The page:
The dandelion is said to predict the weather. In Camping for Boys by H. W. Gibson. “The dandelion is an excellent barometer, one of the commonest and most reliable. It is when the blooms have seeded and are in the fluffy, feathery condition that its weather prophet facilities come to the fore. In fine weather, the ball extends to the full, but when rain approaches, it shuts like an umbrella. If the weather is inclined to be showery, it keeps shut all the time, only opening when the danger from the wet is past.”
In Scott Cunningham’s (1956-1993) book, Encyclopedia of Magical Herbs. The dandelion root, when brewed in a tea, can aid in enhancing psychic abilities, divination, and prophetic dreaming.
According to Sarah Anne Lawless, if you drink dandelion wine, it can aid you to talk to deities and spirits. Also, use the wine as an offering to Hecate by pouring the wine into a small hole you dug in Mother Earth and cover it. Walk away and don’t look back. Plus, you can use it to talk to the spirits of the dead or walk between the realms and speak with the spirits there.
Something we all done as a child. We snap off the dandelion when it goes to seed. We think real hard on a wish then we blow the big white puff-ball (seeds) hoping our wish will come true.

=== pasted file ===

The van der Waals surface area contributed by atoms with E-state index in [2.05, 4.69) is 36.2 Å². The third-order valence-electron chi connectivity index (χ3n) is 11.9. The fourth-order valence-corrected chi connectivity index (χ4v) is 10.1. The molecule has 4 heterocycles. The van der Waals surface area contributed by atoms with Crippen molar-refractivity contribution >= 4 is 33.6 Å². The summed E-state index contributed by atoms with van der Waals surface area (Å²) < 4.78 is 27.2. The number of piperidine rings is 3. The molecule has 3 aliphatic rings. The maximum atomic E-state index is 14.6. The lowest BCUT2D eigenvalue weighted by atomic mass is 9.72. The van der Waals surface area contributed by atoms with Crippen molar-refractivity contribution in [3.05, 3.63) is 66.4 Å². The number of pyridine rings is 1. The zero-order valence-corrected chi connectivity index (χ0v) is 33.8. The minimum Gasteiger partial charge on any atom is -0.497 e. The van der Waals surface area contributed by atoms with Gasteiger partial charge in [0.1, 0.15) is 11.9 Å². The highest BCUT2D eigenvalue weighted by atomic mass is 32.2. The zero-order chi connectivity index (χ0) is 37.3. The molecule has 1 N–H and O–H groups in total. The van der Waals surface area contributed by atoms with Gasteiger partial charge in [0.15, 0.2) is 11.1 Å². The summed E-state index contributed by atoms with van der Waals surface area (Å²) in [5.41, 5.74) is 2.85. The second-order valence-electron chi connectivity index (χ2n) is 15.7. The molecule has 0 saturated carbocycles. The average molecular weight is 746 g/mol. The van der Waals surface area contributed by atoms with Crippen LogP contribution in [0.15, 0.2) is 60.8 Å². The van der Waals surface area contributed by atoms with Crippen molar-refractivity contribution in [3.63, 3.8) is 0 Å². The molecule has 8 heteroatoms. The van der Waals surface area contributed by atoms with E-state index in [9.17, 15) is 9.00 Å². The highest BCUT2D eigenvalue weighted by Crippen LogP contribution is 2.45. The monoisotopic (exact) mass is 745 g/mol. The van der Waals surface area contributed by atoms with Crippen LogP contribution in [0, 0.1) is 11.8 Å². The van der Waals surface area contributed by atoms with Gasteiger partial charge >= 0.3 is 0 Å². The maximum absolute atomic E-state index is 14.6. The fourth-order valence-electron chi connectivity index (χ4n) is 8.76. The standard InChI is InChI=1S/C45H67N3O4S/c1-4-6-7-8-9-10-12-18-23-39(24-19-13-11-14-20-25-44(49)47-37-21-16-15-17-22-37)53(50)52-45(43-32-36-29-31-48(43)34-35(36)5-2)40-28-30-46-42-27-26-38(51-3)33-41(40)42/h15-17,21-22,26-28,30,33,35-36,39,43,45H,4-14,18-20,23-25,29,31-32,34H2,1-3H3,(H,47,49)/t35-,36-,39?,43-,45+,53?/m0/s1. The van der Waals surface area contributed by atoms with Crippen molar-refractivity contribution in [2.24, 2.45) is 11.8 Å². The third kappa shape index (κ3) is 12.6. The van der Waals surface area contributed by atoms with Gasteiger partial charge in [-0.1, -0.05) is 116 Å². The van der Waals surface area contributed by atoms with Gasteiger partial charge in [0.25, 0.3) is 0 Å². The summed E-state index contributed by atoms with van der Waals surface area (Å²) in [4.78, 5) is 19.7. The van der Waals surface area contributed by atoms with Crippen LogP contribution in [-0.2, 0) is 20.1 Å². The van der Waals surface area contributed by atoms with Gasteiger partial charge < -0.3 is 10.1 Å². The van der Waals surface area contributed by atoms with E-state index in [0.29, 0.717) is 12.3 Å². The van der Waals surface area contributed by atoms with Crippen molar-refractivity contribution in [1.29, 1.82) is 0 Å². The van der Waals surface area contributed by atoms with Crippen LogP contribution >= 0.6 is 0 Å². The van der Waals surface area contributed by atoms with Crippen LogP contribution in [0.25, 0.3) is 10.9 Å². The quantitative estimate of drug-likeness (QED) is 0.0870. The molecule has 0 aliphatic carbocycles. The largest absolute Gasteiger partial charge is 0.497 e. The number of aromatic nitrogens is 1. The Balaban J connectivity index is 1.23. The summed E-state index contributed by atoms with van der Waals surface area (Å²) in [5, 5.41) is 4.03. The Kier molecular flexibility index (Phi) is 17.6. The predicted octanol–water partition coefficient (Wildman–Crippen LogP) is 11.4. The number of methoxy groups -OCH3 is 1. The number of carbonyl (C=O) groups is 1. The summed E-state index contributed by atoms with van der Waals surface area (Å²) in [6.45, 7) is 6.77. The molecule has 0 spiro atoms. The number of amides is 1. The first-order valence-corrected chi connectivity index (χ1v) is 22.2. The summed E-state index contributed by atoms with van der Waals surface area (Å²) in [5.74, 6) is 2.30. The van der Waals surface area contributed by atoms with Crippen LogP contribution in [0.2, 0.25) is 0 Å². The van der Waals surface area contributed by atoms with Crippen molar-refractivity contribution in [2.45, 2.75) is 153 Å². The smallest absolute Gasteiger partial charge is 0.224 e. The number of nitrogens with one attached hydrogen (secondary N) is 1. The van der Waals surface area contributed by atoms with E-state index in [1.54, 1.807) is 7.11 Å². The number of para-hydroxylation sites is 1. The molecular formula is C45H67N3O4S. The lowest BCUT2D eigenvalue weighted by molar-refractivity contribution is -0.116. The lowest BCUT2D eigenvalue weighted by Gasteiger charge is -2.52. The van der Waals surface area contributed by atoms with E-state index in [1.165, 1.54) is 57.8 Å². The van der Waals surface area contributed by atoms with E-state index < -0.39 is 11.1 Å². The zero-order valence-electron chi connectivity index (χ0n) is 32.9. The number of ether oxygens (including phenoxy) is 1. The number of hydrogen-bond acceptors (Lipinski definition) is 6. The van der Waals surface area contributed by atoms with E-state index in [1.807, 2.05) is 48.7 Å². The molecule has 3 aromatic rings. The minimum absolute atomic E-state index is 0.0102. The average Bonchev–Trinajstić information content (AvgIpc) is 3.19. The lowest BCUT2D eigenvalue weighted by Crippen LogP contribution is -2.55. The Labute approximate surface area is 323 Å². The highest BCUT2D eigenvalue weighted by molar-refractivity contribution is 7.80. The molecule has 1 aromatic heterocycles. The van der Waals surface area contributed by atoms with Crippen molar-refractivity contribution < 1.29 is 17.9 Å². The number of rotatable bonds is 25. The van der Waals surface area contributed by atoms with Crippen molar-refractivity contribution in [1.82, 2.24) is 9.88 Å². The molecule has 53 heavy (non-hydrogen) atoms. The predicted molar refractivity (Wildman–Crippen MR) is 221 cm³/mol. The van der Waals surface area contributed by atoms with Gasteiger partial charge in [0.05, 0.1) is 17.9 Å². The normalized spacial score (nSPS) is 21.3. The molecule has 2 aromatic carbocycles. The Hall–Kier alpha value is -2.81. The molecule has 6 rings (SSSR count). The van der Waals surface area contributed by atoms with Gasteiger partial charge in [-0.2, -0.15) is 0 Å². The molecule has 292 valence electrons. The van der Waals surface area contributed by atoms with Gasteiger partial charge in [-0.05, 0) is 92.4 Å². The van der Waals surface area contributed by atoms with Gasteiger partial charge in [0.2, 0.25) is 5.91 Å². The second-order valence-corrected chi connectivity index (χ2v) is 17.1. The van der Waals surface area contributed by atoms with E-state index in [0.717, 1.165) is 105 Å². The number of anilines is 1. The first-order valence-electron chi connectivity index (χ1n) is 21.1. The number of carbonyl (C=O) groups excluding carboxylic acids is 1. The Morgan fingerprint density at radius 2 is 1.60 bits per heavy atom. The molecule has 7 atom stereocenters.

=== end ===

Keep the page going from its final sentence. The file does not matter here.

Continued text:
Dandelions: The Herb: For the soil and life
With many people feeling that the dandelion is a weed, it helps the soil. It helps break up the soil, reduce erosion, brings air to the Mother Earth and provides nutrients for other plants.
Dandelions are a good food source for wildlife, especially for our bees. Because the flower is hardy, it is one of the first flowers to pop up and one of the last flowers we see before winter hits. The flower is a valuable source for the bees until the rest of the flowers come into bloom.
National Dandelion Day: Celebration
How can you celebrate this herb, this flower?
- You can read up on the plant and learn about it.
- Try some tea, wine or cookies made from dandelions.
- If you live in a place where dandelions are growing, get out with your children and create a flower headpiece, necklace, or bracelet like you used to do as a child.
- Check out your local boutique, park or community for events happening.
How will you celebrate this misunderstood herb?